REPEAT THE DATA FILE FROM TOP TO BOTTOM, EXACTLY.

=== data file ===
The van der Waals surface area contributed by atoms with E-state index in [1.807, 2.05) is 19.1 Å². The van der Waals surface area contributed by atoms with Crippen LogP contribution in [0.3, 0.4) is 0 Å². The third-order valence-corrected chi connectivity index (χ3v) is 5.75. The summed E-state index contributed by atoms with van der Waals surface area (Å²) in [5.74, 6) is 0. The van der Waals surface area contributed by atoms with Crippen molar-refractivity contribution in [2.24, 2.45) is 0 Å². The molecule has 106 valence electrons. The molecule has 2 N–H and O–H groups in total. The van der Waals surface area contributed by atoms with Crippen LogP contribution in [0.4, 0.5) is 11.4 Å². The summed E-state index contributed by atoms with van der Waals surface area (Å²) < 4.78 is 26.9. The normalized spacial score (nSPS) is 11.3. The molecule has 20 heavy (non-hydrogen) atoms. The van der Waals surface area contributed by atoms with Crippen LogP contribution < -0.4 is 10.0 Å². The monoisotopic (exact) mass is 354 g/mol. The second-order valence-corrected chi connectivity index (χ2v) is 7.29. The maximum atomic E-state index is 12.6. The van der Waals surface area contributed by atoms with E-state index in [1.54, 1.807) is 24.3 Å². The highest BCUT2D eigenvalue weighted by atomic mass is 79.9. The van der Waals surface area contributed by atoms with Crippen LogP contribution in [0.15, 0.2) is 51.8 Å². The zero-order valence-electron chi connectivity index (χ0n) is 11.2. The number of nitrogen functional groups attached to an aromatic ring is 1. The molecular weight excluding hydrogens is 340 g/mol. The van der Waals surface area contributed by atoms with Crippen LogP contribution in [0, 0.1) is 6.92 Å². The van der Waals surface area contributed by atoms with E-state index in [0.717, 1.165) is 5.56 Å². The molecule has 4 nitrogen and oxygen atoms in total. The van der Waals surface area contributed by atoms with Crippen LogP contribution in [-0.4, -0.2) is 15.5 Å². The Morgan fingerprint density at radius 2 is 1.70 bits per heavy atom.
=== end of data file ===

The van der Waals surface area contributed by atoms with E-state index in [1.807, 2.05) is 19.1 Å². The van der Waals surface area contributed by atoms with Crippen LogP contribution in [0.3, 0.4) is 0 Å². The third-order valence-corrected chi connectivity index (χ3v) is 5.75. The summed E-state index contributed by atoms with van der Waals surface area (Å²) in [5.74, 6) is 0. The van der Waals surface area contributed by atoms with Crippen molar-refractivity contribution in [2.24, 2.45) is 0 Å². The molecule has 106 valence electrons. The molecule has 2 N–H and O–H groups in total. The van der Waals surface area contributed by atoms with Crippen LogP contribution in [0.4, 0.5) is 11.4 Å². The summed E-state index contributed by atoms with van der Waals surface area (Å²) < 4.78 is 26.9. The normalized spacial score (nSPS) is 11.3. The molecule has 20 heavy (non-hydrogen) atoms. The van der Waals surface area contributed by atoms with Crippen LogP contribution < -0.4 is 10.0 Å². The monoisotopic (exact) mass is 354 g/mol. The second-order valence-corrected chi connectivity index (χ2v) is 7.29. The maximum atomic E-state index is 12.6. The van der Waals surface area contributed by atoms with E-state index in [1.54, 1.807) is 24.3 Å². The highest BCUT2D eigenvalue weighted by atomic mass is 79.9. The van der Waals surface area contributed by atoms with Crippen LogP contribution in [0.15, 0.2) is 51.8 Å². The zero-order valence-electron chi connectivity index (χ0n) is 11.2. The number of nitrogen functional groups attached to an aromatic ring is 1. The molecular weight excluding hydrogens is 340 g/mol. The van der Waals surface area contributed by atoms with Crippen LogP contribution in [0, 0.1) is 6.92 Å². The van der Waals surface area contributed by atoms with E-state index in [0.717, 1.165) is 5.56 Å². The molecule has 4 nitrogen and oxygen atoms in total. The van der Waals surface area contributed by atoms with Crippen LogP contribution in [-0.4, -0.2) is 15.5 Å². The Morgan fingerprint density at radius 2 is 1.70 bits per heavy atom.